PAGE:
Hypoxia is decreased oxygen in the water resulting from algae blooms caused by excessive nitrogen and phosphorous. According to the Chesapeake Bay Foundation,a single hypoxia incident in 2007 caused the deaths of roughly 300,000 fish in one creek, including menhaden, shad, American eel, and largemouth bass.
Researchers didn’t consider pollution from blue-sky flooding until recently because it wasn’t a recurring problem. But Mulholland started thinking about the issue while mapping tidal flooding with an app developed for Wetlands Watch, a nonprofit group that helps local governments adapt to sea level rise. Then, in late 2017, Mulholland realized that a crowdsourced project to map the inundation from the highest tide of the year, known as a king tide, presented an opportunity to advance her research.
She partnered with the project, “Catch the King,” training high school and university students who collected 213 samples to measure salinity, nitrogen, and suspended solids, among other things. Each time volunteers took a sample, they shot a photo of the location and recorded it on a GPS. “No one has done this sort of thing before because you need to have all the people on the ground at the same point in the tidal cycle,” she says.
Using tidal flooding models created by researchers at the Virginia Institute of Marine Science, Mulholland and her team calculated the amount of water on the land during the King Tide sampling and came up with the load of nutrients flowing into the bay. They conservatively estimated that about 1,800 pounds of ammonium and nitrate were delivered to the Lafayette River during the single high tide.
Mulholland repeated the sampling during the Catch the King effort in October 2018. While that analysis is not yet complete, she found similar quantities of nutrients flowing into the bay.
Of 40 water samples tested for enterococcus—an indicator of fecal material—only three met the safe-swimming standard.
Mulholland has identified eight locations along the Lafayette River in Norfolk that flood during high tide that she and her students can visit regularly to examine the range of nutrients washing into the river under different conditions. She keeps sample bottles in her car so she’s ready when high-tide flooding occurs. At one spot, where homes have been raised on cinderblocks because of more frequent sunny day flooding, she points out a For Sale sign that has sat for months in front of one of the at-risk houses. At a third spot near a boat launch, she says waters routinely flood both an apartment building parking lot filled with cars, often up to their doors, and a dog park across the street. She gestures to another spot where she once saw dog waste in the water and children jumping off a pier as she took a sample.
As we drove from one site to another, Mulholland said that tidal flooding may also be a public health concern. Of 40 samples tested in 2017 for enterococcus—an indicator of fecal material that can cause severe urinary tract infections—only three met the safe-swimming standard. Seven of the samples had such high levels of enterococcus that they exceeded the equipment’s ability to accurately measure the concentrations.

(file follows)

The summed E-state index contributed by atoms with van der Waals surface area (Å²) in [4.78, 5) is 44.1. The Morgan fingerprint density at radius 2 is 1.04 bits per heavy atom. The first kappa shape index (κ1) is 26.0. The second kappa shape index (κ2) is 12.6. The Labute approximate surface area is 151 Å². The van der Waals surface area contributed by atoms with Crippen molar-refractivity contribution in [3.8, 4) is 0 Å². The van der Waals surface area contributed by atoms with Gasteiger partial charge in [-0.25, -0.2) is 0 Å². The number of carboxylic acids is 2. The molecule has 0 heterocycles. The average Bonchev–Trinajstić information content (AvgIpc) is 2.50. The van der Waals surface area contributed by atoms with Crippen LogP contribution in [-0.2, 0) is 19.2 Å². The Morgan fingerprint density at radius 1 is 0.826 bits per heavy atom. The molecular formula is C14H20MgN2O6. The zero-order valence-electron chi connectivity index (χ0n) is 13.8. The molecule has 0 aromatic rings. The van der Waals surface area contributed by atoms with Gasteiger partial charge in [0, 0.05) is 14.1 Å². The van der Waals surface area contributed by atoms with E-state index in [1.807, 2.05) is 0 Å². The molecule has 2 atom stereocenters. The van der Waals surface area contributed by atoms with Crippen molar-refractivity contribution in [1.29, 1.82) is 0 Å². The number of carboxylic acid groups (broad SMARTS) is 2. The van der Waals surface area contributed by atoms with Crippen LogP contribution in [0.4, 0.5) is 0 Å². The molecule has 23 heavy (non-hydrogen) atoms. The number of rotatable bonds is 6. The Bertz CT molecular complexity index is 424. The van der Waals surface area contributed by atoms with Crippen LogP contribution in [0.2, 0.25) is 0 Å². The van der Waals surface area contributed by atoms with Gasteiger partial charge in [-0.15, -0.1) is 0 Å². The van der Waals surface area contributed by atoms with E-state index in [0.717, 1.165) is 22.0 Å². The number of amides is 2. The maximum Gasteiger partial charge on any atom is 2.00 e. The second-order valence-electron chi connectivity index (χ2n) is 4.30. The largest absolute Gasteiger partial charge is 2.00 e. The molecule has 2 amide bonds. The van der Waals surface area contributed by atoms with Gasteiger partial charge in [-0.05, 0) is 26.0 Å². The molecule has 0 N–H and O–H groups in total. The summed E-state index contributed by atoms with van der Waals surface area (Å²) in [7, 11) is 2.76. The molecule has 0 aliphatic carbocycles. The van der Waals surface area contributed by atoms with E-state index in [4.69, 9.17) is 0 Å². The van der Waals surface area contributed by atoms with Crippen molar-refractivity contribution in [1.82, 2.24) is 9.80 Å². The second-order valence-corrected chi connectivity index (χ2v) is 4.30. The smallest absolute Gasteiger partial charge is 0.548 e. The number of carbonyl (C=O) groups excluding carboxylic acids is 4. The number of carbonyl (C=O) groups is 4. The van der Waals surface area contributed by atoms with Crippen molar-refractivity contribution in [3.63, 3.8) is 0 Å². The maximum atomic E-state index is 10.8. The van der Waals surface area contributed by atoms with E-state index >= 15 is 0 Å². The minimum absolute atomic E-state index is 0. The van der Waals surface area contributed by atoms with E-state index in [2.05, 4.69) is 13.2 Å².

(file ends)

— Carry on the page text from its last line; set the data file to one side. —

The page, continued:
Friedrichs is eager to plug the numbers into her model. “If this is occurring in Norfolk, it’s also occurring in other places in the bay,” she says. “We need to know how many nutrients go into the bay to see what the impact is on water quality.”
Carol Collier, senior advisor for Watershed Management and Policy at Drexel University’s Academy of Natural Sciences in Philadelphia, served on the Delaware River Basin Commission for more than 15 years. She said it would be useful to replicate Mulholland’s work in Delaware Bay and the Delaware River. The funnel shape of Delaware Bay amplifies the effect of sea level rise on tides. Coupled with channel dredging, that means that tidal ranges—the difference between low tide and high tide—have increased significantly upstream. Today, for instance, the range is more than 6 feet in Philadelphia, an increase of a foot-and-a-half in the past century. With brownfields and industrial sites on both sides of the river, Collier says that pollution from tidal flooding is an issue that needs to be investigated.
Chris Moore, a senior scientist for the Chesapeake Bay Foundation, says he is looking forward to more results from Mulholland. Understanding nutrient loads from urban areas has been difficult to quantify, he says. Mulholland’s work could lead to targeting specific locations with high nutrient loads for mitigation through living shorelines or buffers that use vegetation to help trap sediment and filter water flowing back into rivers and bays.
“Things that we can do to stretch our restoration dollars further and deal with some of these specific issues are only going to make our restoration efforts more successful and help improve water quality faster,” he says.
Mulholland is happy the issue is getting attention. “When we think of sea level rise, we think of what is at risk on the land side, where we live and have to get around,” she says. “[But] anything left on the land here is going back in the water. Anything. It’s gravity.”
First published by Yale Environmental 360, 14 March 2019